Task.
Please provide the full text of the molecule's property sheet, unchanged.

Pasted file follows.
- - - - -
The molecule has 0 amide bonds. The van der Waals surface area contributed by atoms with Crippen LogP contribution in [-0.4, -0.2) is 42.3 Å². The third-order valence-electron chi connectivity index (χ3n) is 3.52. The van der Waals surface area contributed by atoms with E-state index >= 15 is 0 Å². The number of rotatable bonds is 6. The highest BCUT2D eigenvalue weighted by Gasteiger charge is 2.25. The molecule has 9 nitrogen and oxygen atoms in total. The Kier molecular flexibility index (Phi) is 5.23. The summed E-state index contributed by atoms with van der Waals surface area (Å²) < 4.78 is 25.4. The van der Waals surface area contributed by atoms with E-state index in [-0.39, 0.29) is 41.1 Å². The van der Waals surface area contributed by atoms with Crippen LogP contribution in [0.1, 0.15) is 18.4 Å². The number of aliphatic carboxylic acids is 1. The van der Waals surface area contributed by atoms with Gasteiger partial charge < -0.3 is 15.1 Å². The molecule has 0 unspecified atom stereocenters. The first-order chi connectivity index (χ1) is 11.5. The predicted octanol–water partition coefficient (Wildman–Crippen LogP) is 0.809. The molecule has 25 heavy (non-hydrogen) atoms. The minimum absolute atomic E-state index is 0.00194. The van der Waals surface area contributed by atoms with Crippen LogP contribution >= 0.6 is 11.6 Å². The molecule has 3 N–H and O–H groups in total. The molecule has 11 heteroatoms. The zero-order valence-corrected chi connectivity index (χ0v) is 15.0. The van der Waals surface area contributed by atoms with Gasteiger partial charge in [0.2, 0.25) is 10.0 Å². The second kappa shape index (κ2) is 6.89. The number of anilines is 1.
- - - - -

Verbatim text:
The molecule has 0 amide bonds. The van der Waals surface area contributed by atoms with Crippen LogP contribution in [-0.4, -0.2) is 42.3 Å². The third-order valence-electron chi connectivity index (χ3n) is 3.52. The van der Waals surface area contributed by atoms with E-state index >= 15 is 0 Å². The number of rotatable bonds is 6. The highest BCUT2D eigenvalue weighted by Gasteiger charge is 2.25. The molecule has 9 nitrogen and oxygen atoms in total. The Kier molecular flexibility index (Phi) is 5.23. The summed E-state index contributed by atoms with van der Waals surface area (Å²) < 4.78 is 25.4. The van der Waals surface area contributed by atoms with E-state index in [-0.39, 0.29) is 41.1 Å². The van der Waals surface area contributed by atoms with Crippen LogP contribution in [0.1, 0.15) is 18.4 Å². The number of aliphatic carboxylic acids is 1. The van der Waals surface area contributed by atoms with Gasteiger partial charge < -0.3 is 15.1 Å². The molecule has 0 unspecified atom stereocenters. The first-order chi connectivity index (χ1) is 11.5. The predicted octanol–water partition coefficient (Wildman–Crippen LogP) is 0.809. The molecule has 25 heavy (non-hydrogen) atoms. The minimum absolute atomic E-state index is 0.00194. The van der Waals surface area contributed by atoms with Crippen LogP contribution >= 0.6 is 11.6 Å². The molecule has 3 N–H and O–H groups in total. The molecule has 11 heteroatoms. The zero-order valence-corrected chi connectivity index (χ0v) is 15.0. The van der Waals surface area contributed by atoms with Gasteiger partial charge in [0.2, 0.25) is 10.0 Å². The second kappa shape index (κ2) is 6.89. The number of anilines is 1.